Tuesday, July 14, 2020

Calls for Scrutiny of US-Listed Chinese Companies Will Benefit Investors

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Commentary

When Chinese beverage brand Luckin Coffee admitted to fraud—wiping out $8.3 billion of value from U.S. investors’ pocketbooks—the scandal highlighted the risks of investing in Chinese companies.

In an interview with Fox Business Network last week, President Donald Trump said his administration is “looking at” Chinese companies such as Luckin that are listed on U.S. exchanges yet don’t always follow U.S. disclosure and accounting guidelines.

Investing bears risks. And investors understand that companies from emerging markets (such as China) bear an even higher risk–reward ratio, due to the less mature economy and less developed markets of their local countries.

But that’s not all with Chinese companies. There are additional risks that investors may not be aware of. While being listed on U.S. stock exchanges, Chinese companies such as Luckin aren’t held to the same accounting and disclosure standards as U.S. companies listed on those same exchanges.

There were 172 Chinese companies listed on U.S. exchanges that were valued at more than $1 trillion as of September last year, according to an annual report issued by the U.S.-China Economic and Security Review Commission.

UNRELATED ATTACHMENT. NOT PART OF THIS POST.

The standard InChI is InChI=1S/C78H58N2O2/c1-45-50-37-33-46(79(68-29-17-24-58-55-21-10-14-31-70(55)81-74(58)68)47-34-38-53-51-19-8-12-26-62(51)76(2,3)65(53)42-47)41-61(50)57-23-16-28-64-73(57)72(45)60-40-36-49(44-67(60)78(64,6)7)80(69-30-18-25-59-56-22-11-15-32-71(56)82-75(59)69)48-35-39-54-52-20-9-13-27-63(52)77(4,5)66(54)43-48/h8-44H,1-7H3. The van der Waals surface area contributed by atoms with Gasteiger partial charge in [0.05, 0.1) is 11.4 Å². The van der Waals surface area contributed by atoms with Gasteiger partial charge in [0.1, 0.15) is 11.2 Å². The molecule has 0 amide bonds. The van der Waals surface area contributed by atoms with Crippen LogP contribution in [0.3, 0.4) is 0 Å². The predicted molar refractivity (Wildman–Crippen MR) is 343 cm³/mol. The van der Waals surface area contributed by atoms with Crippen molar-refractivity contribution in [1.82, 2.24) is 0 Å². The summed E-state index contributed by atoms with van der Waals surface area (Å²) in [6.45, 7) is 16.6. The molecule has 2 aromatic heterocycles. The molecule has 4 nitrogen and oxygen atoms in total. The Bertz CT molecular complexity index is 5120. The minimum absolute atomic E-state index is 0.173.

They’re not on a level playing field with U.S. companies.

The U.S. stock market is home to companies from a multitude of industries, geographies, and financial positions. Investors’ ability to determine the fair price of a company’s stock is vital to the healthy functioning of the market. A level playing field and the integrity of market participants is paramount. That’s why the Trump administration’s investigations into Chinese companies should be a welcome development for investors.

Loopholes

As a starting point, Chinese companies should be bound by the same set of rules and guidelines as other companies listed on U.S. exchanges. But due to certain loopholes that U.S.-listed Chinese companies have exploited, they have more lax requirements compared to their American counterparts.

All U.S. companies are audited, and their auditors are professionally licensed…

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